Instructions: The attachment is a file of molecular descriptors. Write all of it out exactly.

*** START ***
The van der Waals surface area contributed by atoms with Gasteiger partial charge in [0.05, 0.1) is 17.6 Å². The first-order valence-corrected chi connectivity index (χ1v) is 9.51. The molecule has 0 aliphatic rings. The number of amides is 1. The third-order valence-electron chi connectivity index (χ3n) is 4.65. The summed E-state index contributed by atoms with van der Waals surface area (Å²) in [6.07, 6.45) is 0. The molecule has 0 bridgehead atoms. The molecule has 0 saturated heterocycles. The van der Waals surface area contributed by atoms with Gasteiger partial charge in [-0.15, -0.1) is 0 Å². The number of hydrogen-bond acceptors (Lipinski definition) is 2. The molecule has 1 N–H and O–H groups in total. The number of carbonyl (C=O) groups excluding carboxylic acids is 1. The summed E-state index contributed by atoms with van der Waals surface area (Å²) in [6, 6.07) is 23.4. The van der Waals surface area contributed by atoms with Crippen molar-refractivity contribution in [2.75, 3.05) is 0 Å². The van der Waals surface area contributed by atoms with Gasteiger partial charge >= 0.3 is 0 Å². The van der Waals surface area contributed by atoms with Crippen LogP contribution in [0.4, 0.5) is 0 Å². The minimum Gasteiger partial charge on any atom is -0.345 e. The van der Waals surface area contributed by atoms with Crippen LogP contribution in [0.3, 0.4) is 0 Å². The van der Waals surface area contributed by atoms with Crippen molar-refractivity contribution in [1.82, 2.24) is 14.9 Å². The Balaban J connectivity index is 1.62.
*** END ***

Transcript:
The van der Waals surface area contributed by atoms with Gasteiger partial charge in [0.05, 0.1) is 17.6 Å². The first-order valence-corrected chi connectivity index (χ1v) is 9.51. The molecule has 0 aliphatic rings. The number of amides is 1. The third-order valence-electron chi connectivity index (χ3n) is 4.65. The summed E-state index contributed by atoms with van der Waals surface area (Å²) in [6.07, 6.45) is 0. The molecule has 0 bridgehead atoms. The molecule has 0 saturated heterocycles. The van der Waals surface area contributed by atoms with Gasteiger partial charge in [-0.15, -0.1) is 0 Å². The number of hydrogen-bond acceptors (Lipinski definition) is 2. The molecule has 1 N–H and O–H groups in total. The number of carbonyl (C=O) groups excluding carboxylic acids is 1. The summed E-state index contributed by atoms with van der Waals surface area (Å²) in [6, 6.07) is 23.4. The van der Waals surface area contributed by atoms with Crippen molar-refractivity contribution in [2.75, 3.05) is 0 Å². The van der Waals surface area contributed by atoms with Gasteiger partial charge >= 0.3 is 0 Å². The van der Waals surface area contributed by atoms with Crippen LogP contribution in [0.4, 0.5) is 0 Å². The minimum Gasteiger partial charge on any atom is -0.345 e. The van der Waals surface area contributed by atoms with Crippen LogP contribution in [0.3, 0.4) is 0 Å². The van der Waals surface area contributed by atoms with Crippen molar-refractivity contribution in [1.82, 2.24) is 14.9 Å². The Balaban J connectivity index is 1.62.